Wednesday, May 5, 2010
The Shining (1980)
The Shining (1980)
The Shining is one of those quintessential movies. So many things from this movie are referenced, quoted, or even outright copied. This is largely because it is an exceedingly successful horror film. Its ability to build suspense is such that, before bad things even start happening, you are utterly terrified. This film is a wonderful piece of horror, and certainly one of my most favorite movies of all time.
The story of this film is very interesting. Jack Torrance, played by Jack Nicholson is an unsuccessful writer who is traveling to the Overlook Hotel, deep in the Colorado mountains for a job interview – he is going to be the caretaker for the Hotel during the winter. During the interview, it is revealed that weird things have happened to caretakers, who are driven insane by the solitude. The previous caretaker hacked his wife and two kids to pieces, and then killed himself. The film then cuts to Jack’s family, who are having breakfast. Later on it’s revealed that the son, Danny, has some form of ESP, and tells the future through the use of an alter ego, who he calls Tony (he describes him of as the little man who lives in his mouth). Tony sends various images to Danny, telling him that “the blood goes to the hotel”, causing him to pass out. A doctor is called, and it’s revealed during the checkup that Jack was an alcoholic, but had recently given up the stuff, and there had been cases of abuse in the family. The family then travels to the hotel, and are given a tour of the place, Danny meets a cook who has similar powers to him (which the man calls “the shining”). The man feigns ignorance, but gives the sense that the hotel is very dangerous. The family is eventually left alone, and, after a month of nothing, things begin to get weird. Jack begins to get touchy, and is easily irritated. Meanwhile, Danny starts seeing strange things, such as two twin girls, and rivers of blood flowing through the hotel. Eventually, Jack begins going insane, and, by the end, takes an axe and starts actively trying to kill his family, egged on by hallucinations he begins interacting with.
This film is stupendously acted. Jack Nicholson gives an absolutely amazing performance. He plays insanity incredibly well, and his lines are very well delivered. This film also features great performances from the mother and the son. The directing is also very good. Stanley Kubrick does an excellent job, and features many great shots. The film has a lot of still shots, and one of the most incredible things the film does is to contrast a lot of still, serene shots with behind the back shots with a lot of movement. The most memorable of these is the contrast of Jack sitting quietly in his study writing, with the over the shoulder shot of Danny riding his tricycle through the halls. This is extremely disorienting, and creates a lot of tension which builds nicely throughout the film to the climax, which is one of the most memorable in film. Another very famous scene is when Jack takes an axe, and begins battering down a door. When a hole gets cut into the door, Jack sticks his face in, and yells, “Here’s Johnny!”, which is perhaps the most memorable scene in the film.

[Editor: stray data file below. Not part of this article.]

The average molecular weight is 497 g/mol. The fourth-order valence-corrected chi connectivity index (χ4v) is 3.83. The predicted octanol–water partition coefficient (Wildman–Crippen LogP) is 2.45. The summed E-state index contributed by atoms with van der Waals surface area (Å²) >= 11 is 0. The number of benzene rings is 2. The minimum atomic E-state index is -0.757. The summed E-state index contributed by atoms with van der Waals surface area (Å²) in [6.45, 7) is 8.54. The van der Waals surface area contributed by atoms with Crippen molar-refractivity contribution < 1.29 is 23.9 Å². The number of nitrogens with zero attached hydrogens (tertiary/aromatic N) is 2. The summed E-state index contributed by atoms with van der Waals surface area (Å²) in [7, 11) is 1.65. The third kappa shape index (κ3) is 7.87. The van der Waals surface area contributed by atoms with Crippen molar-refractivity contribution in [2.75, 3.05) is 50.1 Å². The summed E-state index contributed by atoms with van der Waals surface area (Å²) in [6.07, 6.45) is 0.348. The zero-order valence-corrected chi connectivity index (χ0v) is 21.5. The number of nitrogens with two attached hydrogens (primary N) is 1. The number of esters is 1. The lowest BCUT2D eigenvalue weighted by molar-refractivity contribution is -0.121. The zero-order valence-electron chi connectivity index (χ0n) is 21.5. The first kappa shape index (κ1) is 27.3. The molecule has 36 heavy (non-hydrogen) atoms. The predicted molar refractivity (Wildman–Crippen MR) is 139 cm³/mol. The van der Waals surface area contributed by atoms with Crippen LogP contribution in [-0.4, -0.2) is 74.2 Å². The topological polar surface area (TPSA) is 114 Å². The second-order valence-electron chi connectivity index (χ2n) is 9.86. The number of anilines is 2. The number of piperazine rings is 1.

Another thing I particularly like about this film is the mother, Wendy, who is played by Shelly Duvall. She plays a good and very intelligent survivor in this film, and is unusually “genre savvy” for a horror film. This is best exemplified during the climactic axe scene, where Jack has cut a hole in the door. He reaches his hand in to open the door from the inside, and Wendy grabs a knife and stabs his hand. The other thing I like about this film is the ambiguities. Throughout the film, it’s hard to say whether Jack’s insanity is through some supernatural force which possesses him, or whether it’s cabin fever and solitude. Even to the end the film isn’t exactly definitive.
This film is on the list because of its effect on culture and the horror genre. There are so many things in this film which are referenced constantly in popular culture. For example, the twin girls in dresses holding hands, the tricycle scene, REDRUM, “Here’s Johnny” (which itself is a reference to the Johnny Carson show). When I watched this film I was really quite surprised how many things in this film I had seen elsewhere. The pervasiveness of this film in pop culture is really striking. Moreover, this film is a great example of what horror should be. The film sets the exposition very well, and builds anticipation, and anxiety really well to a point at which, when Nicholson finally does get the axe, you are ready to jump out of your chair. The thing I like about this film is, while there is blood, there really isn’t a whole lot of gore. One person dies in the whole film. It’s just further proof that for a film to be scary, you don’t need explicit scenes of arms being pulled off, and people being disemboweled.